The nuthatches are a family, Sittidae, of generally very similar small passerine birds found throughout the Northern hemisphere. The nuthatch family, Sittidae, traditionally contained 23 species. The subfamily Sittinae held the 22 species of “true” nuthatches, and the subfamily Tichodromadinae held a single species, the unique Wallcreeper, Tichodroma muraria, which is now separated in its own family, Tichodromadidae. Most nuthatches are woodland birds, although a few species have adapted to rocky habitats. They have the unusual ability to climb down trees head first, unlike species such as woodpeckers which can only go upwards. Nuthatches have big heads, short tails and powerful bills and feet. Their shape is distinctive, and all species are recognizable as nuthatches if one has been seen. They are generally omnivorous, taking insects, nuts and seeds. Most are resident, but the Red-breasted Nuthatch migrates from the north of its range.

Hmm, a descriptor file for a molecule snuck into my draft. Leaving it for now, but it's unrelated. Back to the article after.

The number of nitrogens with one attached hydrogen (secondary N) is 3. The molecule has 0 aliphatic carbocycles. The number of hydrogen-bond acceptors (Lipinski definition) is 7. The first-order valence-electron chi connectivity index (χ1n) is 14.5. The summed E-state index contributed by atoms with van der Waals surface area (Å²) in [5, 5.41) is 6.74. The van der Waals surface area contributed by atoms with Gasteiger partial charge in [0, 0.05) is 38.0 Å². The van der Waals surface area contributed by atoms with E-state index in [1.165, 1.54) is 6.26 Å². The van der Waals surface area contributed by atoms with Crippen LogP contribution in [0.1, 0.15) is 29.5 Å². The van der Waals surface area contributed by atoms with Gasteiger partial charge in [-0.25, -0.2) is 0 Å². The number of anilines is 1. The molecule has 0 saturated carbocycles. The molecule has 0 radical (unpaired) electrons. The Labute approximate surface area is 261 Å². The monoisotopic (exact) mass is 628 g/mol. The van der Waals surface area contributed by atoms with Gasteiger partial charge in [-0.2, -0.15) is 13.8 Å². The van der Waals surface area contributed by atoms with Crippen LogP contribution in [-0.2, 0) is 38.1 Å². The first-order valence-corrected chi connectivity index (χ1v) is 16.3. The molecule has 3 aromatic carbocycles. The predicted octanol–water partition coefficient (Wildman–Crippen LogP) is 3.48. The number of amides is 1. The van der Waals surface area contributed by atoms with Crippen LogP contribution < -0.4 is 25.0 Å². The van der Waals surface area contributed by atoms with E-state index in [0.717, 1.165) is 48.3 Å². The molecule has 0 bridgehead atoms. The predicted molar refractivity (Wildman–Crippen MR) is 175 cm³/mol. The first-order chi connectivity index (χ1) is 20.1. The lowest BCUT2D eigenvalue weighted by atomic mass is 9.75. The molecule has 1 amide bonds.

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Nests are in holes or crevices. In some species the size of the hole is reduced by the building of a mud wall.
This group gets its name from the habit of the Eurasian Nuthatch of wedging a nut in a crevice in a tree, and then hacking at it with its strong bill. The list of species below, all in the genus Sitta (Linnaeus, 1758), is probably the maximum. Some taxonomists consider that some of the indicated species are in fact conspecific.

Above Pictures From The U.S. Fish and Wildlife Service














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